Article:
Thanks for the memories
If memory serves, a common theme running through this column is my complaining about my poor recall skills.
Perhaps it's because one of the primary purposes of computers and technology is to remember things and store data: login credentials, browser bookmarks, music files; or perhaps I genuinely just have a rubbish memory.
For some reason, maybe because we've had a year that includes four-yearly events such as the Olympics and the United States elections, I've spent a bit of this year looking back.
Four years ago I had just finished a degree in Dunedin, and was trying to work out what to do next.
I remember reading a few articles about something called a "Global Financial Crisis" and wondering how many months it would be until it was fixed.
I remember sitting in our dingy flat watching the results come in from the US elections, and wondering how this Barack Obama guy would do.
I remember hearing people talk about this "Twitter" thing, and wondering whether it would ever catch on.
But I couldn't tell you exactly what I was doing this time four years ago, probably not even this time last year.
I don't have a firm idea what my favourite songs, favourite foods, or my overall life goals and priorities were.
I could probably hazard a guess, or look back over old Facebook posts or playcounts from iTunes, but it's hardly in-depth, conclusive stuff.
But vague memories and educated guesses are all I have, because I've never been much of a diary writer.
I like the idea of it, and I've bought diaries before and tried to get something started, but the effort involved was always slightly too much.
But lately I wondered whether technology could help.
As hinted at before, our social media usage should offer a reasonable summary of what we have been up to, but I wanted something more.
Dozens of journalling apps are available but, while looking, I found one that seemed to be close to what I was after. It was also free, which sealed the deal.
Everyday.me is an app you install on your iPhone. You can open it at any time and jot down a note or take a picture.
But for the lazy journaller like myself, it also has the all-important setting that prompts you to write something down.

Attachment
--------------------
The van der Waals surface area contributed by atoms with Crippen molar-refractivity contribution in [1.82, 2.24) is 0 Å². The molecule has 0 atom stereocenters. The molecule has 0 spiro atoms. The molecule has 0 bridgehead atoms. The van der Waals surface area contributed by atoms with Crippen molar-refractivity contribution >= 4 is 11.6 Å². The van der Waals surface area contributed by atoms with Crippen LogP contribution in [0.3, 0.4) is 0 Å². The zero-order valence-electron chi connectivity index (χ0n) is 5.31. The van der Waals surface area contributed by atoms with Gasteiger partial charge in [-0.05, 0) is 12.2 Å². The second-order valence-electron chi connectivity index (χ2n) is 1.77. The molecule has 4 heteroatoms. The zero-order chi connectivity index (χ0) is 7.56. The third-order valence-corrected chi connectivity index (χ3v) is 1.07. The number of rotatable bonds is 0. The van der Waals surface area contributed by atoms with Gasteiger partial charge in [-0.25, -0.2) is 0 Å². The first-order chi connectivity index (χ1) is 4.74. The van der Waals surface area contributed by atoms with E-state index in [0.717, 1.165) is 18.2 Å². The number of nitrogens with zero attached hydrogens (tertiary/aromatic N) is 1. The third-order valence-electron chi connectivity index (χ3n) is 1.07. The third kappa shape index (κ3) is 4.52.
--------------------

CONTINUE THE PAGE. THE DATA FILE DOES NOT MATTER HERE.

So daily at 10pm, my phone would vibrate, and I'd pick it up to be faced with the question, "how was your day today?"
At first, I'd tap out a few sentences summarising the major successes or failures from the day - most entries ended with "tired".
I write hundreds of words every day but, for some reason, these were the hardest to get out.
I generally try to write with some idea of the audience in mind but, in this case, the audience was me, in several years' time.
The other interesting thing about Everyday.me is that you can connect it to your social media accounts. Once you've signed in, it pipes all of your tweets and status updates into the same timeline as journal entries you've written.
It's odd to see them all jumbled together - status updates written with the aim of impressing an audience sitting next to personal entries stripped of irony and intended to be read again only by myself.
I was going to dedicate the rest of this column to examining this conflict in detail, and perhaps ponder whether, when we look back on these days, our digital record will show us what we wanted others to see, rather than what was actually going on with us.
But while I was considering this tack, my Everyday.me app crashed. I had to reinstall it, and my previous entries were lost. Forgotten.
So, perhaps I'll finish with a more prosaic concern: nothing digital is foolproof, and perhaps for our memories we're better off trusting the analogue.
Overall I enjoyed my foray into diarying, and I'll probably move on to the much-praised (but not free) app Day One soon.
But I'll do so with the knowledge that, at the end of the day, I may have to fall back on the old grey matter, or a pen and paper.
I'll try not to forget that.
The Nelson Mail